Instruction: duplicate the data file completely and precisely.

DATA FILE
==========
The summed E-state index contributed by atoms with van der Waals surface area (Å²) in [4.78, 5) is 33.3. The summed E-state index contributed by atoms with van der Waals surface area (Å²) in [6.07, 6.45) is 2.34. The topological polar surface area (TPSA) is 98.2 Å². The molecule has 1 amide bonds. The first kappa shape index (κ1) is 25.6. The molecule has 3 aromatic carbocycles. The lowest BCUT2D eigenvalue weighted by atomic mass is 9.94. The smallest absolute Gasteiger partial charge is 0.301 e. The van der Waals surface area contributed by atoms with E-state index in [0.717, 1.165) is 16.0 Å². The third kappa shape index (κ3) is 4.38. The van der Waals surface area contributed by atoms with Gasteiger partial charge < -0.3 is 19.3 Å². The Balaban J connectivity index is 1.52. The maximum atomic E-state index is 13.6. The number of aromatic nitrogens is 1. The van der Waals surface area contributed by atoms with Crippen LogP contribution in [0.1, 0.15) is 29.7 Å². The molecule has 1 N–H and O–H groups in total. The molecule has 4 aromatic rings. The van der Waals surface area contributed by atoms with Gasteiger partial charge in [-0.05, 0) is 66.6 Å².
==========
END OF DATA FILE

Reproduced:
The summed E-state index contributed by atoms with van der Waals surface area (Å²) in [4.78, 5) is 33.3. The summed E-state index contributed by atoms with van der Waals surface area (Å²) in [6.07, 6.45) is 2.34. The topological polar surface area (TPSA) is 98.2 Å². The molecule has 1 amide bonds. The first kappa shape index (κ1) is 25.6. The molecule has 3 aromatic carbocycles. The lowest BCUT2D eigenvalue weighted by atomic mass is 9.94. The smallest absolute Gasteiger partial charge is 0.301 e. The van der Waals surface area contributed by atoms with E-state index in [0.717, 1.165) is 16.0 Å². The third kappa shape index (κ3) is 4.38. The van der Waals surface area contributed by atoms with Gasteiger partial charge < -0.3 is 19.3 Å². The Balaban J connectivity index is 1.52. The maximum atomic E-state index is 13.6. The number of aromatic nitrogens is 1. The van der Waals surface area contributed by atoms with Crippen LogP contribution in [0.1, 0.15) is 29.7 Å². The molecule has 1 N–H and O–H groups in total. The molecule has 4 aromatic rings. The van der Waals surface area contributed by atoms with Gasteiger partial charge in [-0.05, 0) is 66.6 Å².